My Sketchbook in February 2019
February was another month where I focused on drawing birds, there’s not much happening here aside from that and the last breaths of winter. We ventured out for a few small trips however, one of them to the Hoher Meißner region south of where we live, and this was a very inspiring day for me.
Let’s take a look:
The sparrows are quite active in the garden and it’s always a joy hearing them chitter and rant at each other. They always fly around in little groups of 8-15 birds.
Sometimes a lone nuthatch turns up and hops around the trees. The posture and shape of these birds is so characteristic, and I love the contrast of their grey-blue back and wings and the orange belly.
Another species that frequently visits are blackbirds. One of them often sits on the roof and sings its evening song.
Even more bird studies, this time a coal tit (a species that I haven’t seen here before but want to study for my bird project) and a robin. I saw one real up close the other day, in the city these small birds really are not shy at all and come close up to a meter.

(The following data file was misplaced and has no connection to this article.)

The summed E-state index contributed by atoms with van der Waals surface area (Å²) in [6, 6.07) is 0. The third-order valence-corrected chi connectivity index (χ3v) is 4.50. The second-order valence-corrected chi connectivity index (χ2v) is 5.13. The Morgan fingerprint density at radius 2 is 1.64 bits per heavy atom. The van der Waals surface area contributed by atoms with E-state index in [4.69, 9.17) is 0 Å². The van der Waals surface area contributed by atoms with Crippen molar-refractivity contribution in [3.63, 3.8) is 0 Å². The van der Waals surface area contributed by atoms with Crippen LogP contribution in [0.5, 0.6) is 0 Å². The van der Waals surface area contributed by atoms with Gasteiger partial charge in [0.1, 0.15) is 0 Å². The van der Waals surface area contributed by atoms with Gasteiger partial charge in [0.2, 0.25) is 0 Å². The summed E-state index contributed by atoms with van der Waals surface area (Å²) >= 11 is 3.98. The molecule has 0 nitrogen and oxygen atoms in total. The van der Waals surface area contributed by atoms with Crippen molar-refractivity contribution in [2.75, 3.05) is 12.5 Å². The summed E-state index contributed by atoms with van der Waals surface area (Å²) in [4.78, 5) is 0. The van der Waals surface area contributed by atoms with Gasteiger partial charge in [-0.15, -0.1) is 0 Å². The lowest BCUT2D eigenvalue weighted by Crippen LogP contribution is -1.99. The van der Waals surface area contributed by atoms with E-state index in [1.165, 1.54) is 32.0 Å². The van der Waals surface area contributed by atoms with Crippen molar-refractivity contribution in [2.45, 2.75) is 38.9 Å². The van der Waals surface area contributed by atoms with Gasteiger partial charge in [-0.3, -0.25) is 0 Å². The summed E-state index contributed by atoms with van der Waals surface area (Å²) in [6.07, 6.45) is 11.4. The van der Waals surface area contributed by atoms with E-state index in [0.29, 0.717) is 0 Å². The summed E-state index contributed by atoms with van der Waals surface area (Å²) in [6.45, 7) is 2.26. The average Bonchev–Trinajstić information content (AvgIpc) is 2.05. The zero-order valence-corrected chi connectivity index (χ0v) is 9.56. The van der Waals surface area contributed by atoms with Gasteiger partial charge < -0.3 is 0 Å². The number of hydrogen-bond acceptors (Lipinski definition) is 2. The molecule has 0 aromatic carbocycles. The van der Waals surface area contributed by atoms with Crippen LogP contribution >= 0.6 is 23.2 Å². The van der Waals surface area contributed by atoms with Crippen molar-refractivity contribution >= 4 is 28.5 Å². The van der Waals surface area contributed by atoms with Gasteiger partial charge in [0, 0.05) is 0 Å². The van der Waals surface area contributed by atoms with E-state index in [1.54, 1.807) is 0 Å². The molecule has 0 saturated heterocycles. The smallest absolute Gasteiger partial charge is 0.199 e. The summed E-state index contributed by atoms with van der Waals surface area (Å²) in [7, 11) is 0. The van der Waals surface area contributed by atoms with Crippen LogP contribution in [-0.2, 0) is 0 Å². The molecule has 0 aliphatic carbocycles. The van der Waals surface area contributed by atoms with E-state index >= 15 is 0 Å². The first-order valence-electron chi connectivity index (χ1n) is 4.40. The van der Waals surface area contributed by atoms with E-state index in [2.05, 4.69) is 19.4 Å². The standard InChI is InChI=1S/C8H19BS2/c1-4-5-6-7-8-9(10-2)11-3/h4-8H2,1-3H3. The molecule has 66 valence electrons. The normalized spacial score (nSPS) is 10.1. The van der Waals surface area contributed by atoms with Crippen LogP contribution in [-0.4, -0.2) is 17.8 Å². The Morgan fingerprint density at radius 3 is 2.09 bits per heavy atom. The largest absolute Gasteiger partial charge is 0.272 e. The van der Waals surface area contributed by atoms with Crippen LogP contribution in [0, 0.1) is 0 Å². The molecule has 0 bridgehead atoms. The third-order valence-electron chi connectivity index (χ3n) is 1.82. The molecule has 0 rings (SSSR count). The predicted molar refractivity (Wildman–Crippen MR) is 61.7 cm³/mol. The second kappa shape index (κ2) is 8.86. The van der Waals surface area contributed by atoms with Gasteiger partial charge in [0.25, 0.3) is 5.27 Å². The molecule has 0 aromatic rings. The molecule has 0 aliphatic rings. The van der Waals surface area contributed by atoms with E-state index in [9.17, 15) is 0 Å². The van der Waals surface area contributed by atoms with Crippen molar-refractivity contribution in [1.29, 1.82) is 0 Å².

Our hiking trip near the Meißner, a small highland area south of Kassel. A beautiful day with frozen lakes, the first willow blooms, and an underground coal fire! We couldn’t see it, but there was a sulfurous smell in the air. The area is a former lignite mining site, and has since been turned into a nature preserve, and a part of that brown coal smolders with the continuous stream of air it gets from the surface. A very interesting place and it was a joy marching over icy, slippery paths and seeing the last bits of winter and the first signs of spring so close together. Also it was a great place for me because it felt similar to the Harz (the small mountain range where I grew up).
Returning to my bird studies, this time I took a look at the bullfinch (Pyrrhula pyrrhula). One of its German names is „Dompfaff“ which puts it aptly into the vicinity of catholic churchmen. Look at this intense red and the little black cap.
A page of quick studies on days when I don’t take my watercolors with me. These quick gestural sketches are a great practice for drawing birds in the field. The sparrows have begun collecting little twigs for nesting and they’re even more hectic than before (left).
A starling sits on the chestnut tree every morning, and sometimes in the evening. He still has his white spots and looks shiny and metallic in the sun. His pause only lasted for a short time, and soon his perching place was taken by a magpie, another black-and-white bird (right).
I spent the rest of the month with preparing a workshop (more on that soon!) and being sick. But I’m feeling better already.
I hope you enjoyed this tour through my nature journal in February!
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